Lone Wolf And Cub: Baby Cart To Hades (1972)
Don't get ahead of yourself! Click HERE to go to the beginning of the Lone Wolf And Cub string!
Starring: Tomisaburo Wakayama (Blind Swordsman: Zatoichi and the Chest of Gold; The Ninja)
Directed By: Kenji Misumi (Hanzo the Razor: Sword of Justice; Lone Wolf and Cub: Sword of Vengeance)
Overview: In the third episode of the Lone Wolf and Cub Series, our assassin not only saves the life of a woman by accepting the punishment she is to receive, but is hired to kill a governor with a small army at his disposal.
Acting: Well, alright. I'll go as far as to say that even when people are overzealous on purpose, I still don't like the whole 'weak Japanese woman' act, even if she was a murderess. On the other hand, we have the Madam of the whore-house as a very strong character and the actress portraying her was very moving indeed. Daigoro and Lone Wolf are still just as awesome as ever. I know a couple people who could learn what cool truly is from this Series.
Cinematography: More chunky body bits fly in this one, be they tongues or limbs, and there's more killing in this one than in any of the predecessors (combined). I didn't say better, just more. There is certainly something to be said for the smaller scale combat action, since focus and blood effects can be done better when it's one-on-one, but there's still some great fighting. I do however seem to recall a greater 'art content' in the last two films as well, and thought great, I hoped for more.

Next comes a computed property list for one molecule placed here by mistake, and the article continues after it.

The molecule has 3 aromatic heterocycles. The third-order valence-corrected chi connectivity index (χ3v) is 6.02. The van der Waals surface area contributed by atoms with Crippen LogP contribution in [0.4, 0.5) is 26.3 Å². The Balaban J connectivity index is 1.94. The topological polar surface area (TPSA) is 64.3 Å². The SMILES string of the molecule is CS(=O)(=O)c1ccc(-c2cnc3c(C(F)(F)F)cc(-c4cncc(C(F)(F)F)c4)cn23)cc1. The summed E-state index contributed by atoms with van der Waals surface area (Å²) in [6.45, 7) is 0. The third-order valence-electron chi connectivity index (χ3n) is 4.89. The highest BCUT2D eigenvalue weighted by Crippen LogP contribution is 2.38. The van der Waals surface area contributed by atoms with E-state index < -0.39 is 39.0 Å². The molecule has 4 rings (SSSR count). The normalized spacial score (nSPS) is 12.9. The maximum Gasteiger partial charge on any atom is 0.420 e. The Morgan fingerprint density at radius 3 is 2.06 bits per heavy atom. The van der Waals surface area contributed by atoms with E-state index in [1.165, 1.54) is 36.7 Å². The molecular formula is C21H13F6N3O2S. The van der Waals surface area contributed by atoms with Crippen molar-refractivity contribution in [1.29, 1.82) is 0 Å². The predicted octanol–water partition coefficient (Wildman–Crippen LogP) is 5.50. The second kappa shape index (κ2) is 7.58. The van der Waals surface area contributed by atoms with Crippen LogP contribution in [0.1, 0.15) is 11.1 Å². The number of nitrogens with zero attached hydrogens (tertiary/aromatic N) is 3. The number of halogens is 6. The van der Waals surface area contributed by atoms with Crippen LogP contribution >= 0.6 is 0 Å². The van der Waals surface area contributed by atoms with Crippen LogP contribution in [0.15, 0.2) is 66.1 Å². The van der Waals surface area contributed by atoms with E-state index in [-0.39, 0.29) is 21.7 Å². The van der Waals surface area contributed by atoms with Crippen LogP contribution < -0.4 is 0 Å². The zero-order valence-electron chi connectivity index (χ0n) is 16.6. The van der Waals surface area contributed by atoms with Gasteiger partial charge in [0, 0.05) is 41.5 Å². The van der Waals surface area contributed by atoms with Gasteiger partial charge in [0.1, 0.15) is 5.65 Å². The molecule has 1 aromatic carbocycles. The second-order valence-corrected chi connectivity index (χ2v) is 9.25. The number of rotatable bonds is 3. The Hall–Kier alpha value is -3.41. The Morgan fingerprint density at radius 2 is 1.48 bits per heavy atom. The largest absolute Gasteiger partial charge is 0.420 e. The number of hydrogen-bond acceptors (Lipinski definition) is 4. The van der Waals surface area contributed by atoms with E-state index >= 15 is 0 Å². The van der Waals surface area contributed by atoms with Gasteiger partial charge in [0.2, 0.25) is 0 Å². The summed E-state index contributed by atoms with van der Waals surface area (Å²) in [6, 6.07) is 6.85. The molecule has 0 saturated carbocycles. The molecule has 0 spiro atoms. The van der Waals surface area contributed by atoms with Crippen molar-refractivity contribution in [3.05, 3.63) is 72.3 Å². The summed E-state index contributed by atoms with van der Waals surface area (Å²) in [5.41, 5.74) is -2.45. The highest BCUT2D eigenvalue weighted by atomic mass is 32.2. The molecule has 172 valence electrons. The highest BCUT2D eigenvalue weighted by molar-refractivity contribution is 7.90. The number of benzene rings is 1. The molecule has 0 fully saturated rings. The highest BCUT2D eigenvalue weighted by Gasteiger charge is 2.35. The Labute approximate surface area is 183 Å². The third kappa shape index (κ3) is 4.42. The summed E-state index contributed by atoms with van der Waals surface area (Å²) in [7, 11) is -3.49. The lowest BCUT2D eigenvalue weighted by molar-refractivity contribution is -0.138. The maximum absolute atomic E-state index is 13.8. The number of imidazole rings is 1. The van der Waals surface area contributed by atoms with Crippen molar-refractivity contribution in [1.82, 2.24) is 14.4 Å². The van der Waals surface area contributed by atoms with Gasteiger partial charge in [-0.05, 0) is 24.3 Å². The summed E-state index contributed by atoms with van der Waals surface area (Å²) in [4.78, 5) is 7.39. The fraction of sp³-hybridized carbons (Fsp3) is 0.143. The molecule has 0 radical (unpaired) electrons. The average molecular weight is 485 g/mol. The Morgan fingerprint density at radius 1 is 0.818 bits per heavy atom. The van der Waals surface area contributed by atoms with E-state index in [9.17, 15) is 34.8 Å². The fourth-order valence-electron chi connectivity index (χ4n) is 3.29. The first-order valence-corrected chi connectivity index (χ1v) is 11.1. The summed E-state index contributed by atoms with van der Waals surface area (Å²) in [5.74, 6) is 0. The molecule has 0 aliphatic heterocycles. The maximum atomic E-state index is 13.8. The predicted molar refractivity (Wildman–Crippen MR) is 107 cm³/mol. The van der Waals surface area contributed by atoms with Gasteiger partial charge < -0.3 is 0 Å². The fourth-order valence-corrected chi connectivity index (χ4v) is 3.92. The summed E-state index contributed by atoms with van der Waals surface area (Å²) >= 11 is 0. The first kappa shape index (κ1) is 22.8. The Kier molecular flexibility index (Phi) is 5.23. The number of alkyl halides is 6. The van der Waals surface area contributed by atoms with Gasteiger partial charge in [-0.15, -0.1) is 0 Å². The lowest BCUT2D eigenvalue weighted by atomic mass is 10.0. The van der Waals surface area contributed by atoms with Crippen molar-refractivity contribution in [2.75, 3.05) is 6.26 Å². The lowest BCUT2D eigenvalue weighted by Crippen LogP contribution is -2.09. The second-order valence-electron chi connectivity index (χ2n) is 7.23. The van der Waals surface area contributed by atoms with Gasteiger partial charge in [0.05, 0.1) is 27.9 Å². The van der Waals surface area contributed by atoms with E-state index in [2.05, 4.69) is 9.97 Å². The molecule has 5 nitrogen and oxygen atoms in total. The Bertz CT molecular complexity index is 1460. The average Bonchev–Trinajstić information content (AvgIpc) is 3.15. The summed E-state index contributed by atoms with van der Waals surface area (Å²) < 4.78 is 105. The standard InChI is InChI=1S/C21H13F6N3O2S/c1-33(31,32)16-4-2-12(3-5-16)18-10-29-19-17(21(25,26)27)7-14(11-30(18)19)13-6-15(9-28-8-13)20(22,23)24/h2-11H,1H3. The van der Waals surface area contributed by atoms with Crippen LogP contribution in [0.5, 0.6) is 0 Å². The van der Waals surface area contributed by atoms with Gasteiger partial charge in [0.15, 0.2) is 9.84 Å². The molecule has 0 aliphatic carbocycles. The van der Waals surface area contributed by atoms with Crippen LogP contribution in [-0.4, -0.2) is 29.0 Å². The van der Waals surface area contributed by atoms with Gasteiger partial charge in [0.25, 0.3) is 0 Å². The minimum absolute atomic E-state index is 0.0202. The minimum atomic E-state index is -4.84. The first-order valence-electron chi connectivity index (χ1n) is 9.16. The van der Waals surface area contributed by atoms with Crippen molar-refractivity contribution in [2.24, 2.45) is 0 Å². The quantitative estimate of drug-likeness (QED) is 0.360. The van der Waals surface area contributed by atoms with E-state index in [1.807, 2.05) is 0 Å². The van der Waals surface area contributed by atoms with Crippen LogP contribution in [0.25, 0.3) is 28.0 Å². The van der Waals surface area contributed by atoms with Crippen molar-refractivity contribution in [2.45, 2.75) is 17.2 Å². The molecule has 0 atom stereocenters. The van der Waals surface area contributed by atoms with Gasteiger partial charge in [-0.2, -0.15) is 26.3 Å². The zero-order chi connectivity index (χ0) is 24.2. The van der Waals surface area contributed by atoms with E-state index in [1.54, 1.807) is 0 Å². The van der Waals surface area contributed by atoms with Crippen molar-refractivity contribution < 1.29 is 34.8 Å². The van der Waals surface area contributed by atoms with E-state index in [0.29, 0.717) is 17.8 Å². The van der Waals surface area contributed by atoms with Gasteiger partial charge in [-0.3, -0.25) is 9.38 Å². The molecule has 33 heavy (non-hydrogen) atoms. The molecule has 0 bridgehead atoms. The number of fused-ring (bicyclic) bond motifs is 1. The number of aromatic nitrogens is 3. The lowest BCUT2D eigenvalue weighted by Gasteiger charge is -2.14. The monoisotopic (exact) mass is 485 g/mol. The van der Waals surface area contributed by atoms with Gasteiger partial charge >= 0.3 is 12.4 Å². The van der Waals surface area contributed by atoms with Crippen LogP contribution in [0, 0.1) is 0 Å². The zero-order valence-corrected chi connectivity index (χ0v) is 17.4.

Script: There's a discussion that the Madam of the house shares with Lone Wolf as she tries to convince him to give their property, a new prostitute, back to them. What you expect to be a close quarters battle scene with eight or so guys becomes a diplomatic exchange that shifts the plot towards a whole new direction. A great example of why this film is great, we don't automatically fill the screen with blood at every opportunity. Being a Samurai is about honour, not slaying. We learn that here, and perfectly.
Plot: One more clue leads us towards the overall vengeance oath our hero swore those many moons ago. Much like the first episode, this takes its time before going into the primary 'hired to go after this guy' plot, and this is the first time that we have such a large scale defence of a single target. The core elements of this film's story however are a more personal, more intimate teaching of the "Way Of The Warrior", and helps solidify our character and the world he lives in.
Mood: Perhaps not as immersive as a plot deeply related to our Lone Wolf, and maybe the job he takes on is not as intricately choreographed for suspense and danger as with Baby Cart At The River Styx, but there is that uniqueness that this series will always have, given the age of our expert swordsman's child. There's an element of wordless teachings of importance to a mind so young that makes everything going on more important, because it's for someone's future.
Overall Rating: 82% (Ease On Down The Road)
Aftertaste: I'm waiting impatiently for the next three in the series. It's the kind where you know exactly how the last one is going to end... oh actually it could go a few ways... but we do know how the end will come, that's for sure, epic battles and all that good stuff. Samurai Films have a unique awesomeness to them that just cannot compare. Suh-weet.